"If you do a project on the scale of a city," says Koolhaas, "it would be almost sinister if part of your intentions were not utopian, if utopian means to be connected to an ambition to realise some measure of an ideal condition. But everyone involved in large-scale projects knows this has been a mixed blessing in terms of history. Perhaps an architect has an obligation to have a utopian vision and at the same time an equal obligation to be realistic about the futility of these utopian ambitions."

Certainly, utopias are cities more often than not, though there is nothing in the definition of the word that says it must be so. It is the case from Francis Bacon's New Atlantis to We, the 1920 dystopian masterpiece of Yevgeny Zamyatin, a Petersburger, with its glass skyscrapers. "Utopia is about organisation and therefore is almost inevitably connected to the urban," says Koolhaas. But he adds: "There is only utopian work in connection to utopian politics. Right now, I would say that worldwide there is no utopian politics and no utopian work."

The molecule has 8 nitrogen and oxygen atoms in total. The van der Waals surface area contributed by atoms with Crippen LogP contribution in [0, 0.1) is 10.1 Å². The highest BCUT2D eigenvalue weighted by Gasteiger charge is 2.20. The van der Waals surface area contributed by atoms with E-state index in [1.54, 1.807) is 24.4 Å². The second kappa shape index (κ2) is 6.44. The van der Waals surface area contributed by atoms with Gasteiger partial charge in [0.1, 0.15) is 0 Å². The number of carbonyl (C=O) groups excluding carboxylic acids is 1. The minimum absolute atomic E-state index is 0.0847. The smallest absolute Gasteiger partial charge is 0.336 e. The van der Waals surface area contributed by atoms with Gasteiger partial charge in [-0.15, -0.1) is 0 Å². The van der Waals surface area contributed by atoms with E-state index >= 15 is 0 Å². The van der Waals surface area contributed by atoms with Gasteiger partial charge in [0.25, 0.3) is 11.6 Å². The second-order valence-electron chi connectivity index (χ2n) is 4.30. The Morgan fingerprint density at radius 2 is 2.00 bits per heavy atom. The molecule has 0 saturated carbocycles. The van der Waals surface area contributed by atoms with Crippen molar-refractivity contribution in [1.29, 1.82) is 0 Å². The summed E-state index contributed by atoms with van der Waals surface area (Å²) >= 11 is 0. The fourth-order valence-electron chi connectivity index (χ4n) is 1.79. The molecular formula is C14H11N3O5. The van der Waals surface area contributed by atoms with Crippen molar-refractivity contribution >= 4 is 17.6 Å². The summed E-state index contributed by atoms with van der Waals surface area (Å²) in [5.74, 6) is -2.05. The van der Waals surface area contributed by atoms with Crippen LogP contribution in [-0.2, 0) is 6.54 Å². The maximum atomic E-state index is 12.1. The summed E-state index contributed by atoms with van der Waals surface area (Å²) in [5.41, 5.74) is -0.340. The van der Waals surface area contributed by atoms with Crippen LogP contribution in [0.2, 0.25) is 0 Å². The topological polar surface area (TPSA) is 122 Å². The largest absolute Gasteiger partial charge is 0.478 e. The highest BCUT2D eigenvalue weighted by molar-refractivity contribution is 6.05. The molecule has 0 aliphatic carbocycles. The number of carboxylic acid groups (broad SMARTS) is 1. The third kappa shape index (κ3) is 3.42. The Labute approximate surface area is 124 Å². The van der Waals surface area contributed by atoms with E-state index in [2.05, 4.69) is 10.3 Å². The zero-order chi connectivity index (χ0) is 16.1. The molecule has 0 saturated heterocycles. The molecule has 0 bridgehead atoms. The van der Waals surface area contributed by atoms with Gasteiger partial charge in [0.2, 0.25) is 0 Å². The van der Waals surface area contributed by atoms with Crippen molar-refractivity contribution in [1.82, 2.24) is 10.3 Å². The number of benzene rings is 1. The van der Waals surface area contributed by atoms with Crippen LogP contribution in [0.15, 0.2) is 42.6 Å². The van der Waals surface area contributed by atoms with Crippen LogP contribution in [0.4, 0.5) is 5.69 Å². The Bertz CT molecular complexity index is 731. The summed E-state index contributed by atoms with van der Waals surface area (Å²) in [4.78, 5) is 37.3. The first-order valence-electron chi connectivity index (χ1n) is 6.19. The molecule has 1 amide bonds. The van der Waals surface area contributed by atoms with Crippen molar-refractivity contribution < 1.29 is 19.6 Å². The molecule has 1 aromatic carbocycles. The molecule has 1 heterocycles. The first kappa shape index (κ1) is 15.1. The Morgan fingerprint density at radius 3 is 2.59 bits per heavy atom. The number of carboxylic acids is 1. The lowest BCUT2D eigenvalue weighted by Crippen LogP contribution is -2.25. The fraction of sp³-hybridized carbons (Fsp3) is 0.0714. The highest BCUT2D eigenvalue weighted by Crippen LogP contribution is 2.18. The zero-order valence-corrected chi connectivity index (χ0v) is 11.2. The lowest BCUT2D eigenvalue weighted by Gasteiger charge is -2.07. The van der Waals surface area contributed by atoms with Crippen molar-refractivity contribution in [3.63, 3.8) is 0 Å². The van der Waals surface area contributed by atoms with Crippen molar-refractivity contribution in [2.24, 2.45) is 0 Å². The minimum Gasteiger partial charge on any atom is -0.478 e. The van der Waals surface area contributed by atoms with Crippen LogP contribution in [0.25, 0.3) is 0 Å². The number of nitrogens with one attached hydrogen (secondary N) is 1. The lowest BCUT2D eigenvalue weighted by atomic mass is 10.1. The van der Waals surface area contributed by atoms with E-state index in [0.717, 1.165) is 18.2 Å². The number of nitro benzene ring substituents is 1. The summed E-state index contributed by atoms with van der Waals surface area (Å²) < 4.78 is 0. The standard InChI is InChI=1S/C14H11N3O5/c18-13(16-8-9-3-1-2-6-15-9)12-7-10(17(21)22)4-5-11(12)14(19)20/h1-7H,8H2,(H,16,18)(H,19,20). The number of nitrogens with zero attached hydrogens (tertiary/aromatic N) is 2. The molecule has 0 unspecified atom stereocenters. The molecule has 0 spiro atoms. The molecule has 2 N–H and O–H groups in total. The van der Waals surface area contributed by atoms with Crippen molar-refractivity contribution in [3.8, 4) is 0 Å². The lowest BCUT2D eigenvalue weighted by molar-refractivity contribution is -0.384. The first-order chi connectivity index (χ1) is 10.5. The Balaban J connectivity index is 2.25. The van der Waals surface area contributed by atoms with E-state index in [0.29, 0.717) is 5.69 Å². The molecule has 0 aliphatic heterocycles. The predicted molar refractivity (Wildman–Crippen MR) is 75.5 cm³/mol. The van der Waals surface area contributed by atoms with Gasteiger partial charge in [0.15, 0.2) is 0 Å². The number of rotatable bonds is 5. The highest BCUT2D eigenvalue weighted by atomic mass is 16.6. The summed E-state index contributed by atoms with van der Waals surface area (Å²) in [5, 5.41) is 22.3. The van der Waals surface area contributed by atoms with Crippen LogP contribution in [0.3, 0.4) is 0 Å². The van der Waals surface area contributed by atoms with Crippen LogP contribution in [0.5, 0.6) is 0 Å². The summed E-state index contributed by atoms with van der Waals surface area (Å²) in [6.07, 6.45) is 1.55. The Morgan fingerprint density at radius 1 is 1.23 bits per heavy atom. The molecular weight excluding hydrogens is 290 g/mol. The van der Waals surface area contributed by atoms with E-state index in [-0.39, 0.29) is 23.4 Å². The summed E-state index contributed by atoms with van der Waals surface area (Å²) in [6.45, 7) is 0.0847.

Tsk, tsk. The government would surely disagree. Go to Hull, you'd be told. The city - twinned, as it happens, with Koolhaas's Rotterdam - has recently been visited by Richard Rogers, new Labour's Lord of Utopia, and is now subject to a £70 million plan by Sir Norman Foster to transform its prospects with a 30-acre city-centre redevelopment whose main feature will be a broad, glass-covered avenue. There is new recognition that such idealistic schemes need a reason to be there, in other words that utopia must be given its topos. So Foster's scheme is centred on a transport interchange and will incorporate a new theatre for John Godber's Hull Truck Theatre Company. The aim is for Hull to become the North Sea's answer to Barcelona, or Venice, depending on which architect you talk to.